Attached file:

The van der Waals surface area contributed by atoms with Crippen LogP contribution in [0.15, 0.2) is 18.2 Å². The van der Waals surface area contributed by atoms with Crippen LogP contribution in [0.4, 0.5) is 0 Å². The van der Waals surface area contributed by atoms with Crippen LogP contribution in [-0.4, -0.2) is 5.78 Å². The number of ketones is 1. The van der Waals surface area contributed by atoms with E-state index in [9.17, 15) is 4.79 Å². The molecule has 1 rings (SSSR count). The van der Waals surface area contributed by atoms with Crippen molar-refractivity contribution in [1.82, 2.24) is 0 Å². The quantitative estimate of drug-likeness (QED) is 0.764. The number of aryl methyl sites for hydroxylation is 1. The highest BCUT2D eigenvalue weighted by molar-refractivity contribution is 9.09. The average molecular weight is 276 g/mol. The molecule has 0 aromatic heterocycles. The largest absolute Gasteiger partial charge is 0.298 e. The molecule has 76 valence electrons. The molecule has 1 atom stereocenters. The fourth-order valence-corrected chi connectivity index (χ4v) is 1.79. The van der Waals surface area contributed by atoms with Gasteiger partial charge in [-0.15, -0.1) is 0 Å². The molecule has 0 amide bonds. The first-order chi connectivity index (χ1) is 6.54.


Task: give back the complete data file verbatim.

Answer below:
The van der Waals surface area contributed by atoms with Crippen LogP contribution in [0.15, 0.2) is 18.2 Å². The van der Waals surface area contributed by atoms with Crippen LogP contribution in [0.4, 0.5) is 0 Å². The van der Waals surface area contributed by atoms with Crippen LogP contribution in [-0.4, -0.2) is 5.78 Å². The number of ketones is 1. The van der Waals surface area contributed by atoms with E-state index in [9.17, 15) is 4.79 Å². The molecule has 1 rings (SSSR count). The van der Waals surface area contributed by atoms with Crippen molar-refractivity contribution in [1.82, 2.24) is 0 Å². The quantitative estimate of drug-likeness (QED) is 0.764. The number of aryl methyl sites for hydroxylation is 1. The highest BCUT2D eigenvalue weighted by molar-refractivity contribution is 9.09. The average molecular weight is 276 g/mol. The molecule has 0 aromatic heterocycles. The largest absolute Gasteiger partial charge is 0.298 e. The molecule has 76 valence electrons. The molecule has 1 atom stereocenters. The fourth-order valence-corrected chi connectivity index (χ4v) is 1.79. The van der Waals surface area contributed by atoms with Gasteiger partial charge in [-0.15, -0.1) is 0 Å². The molecule has 0 amide bonds. The first-order chi connectivity index (χ1) is 6.54.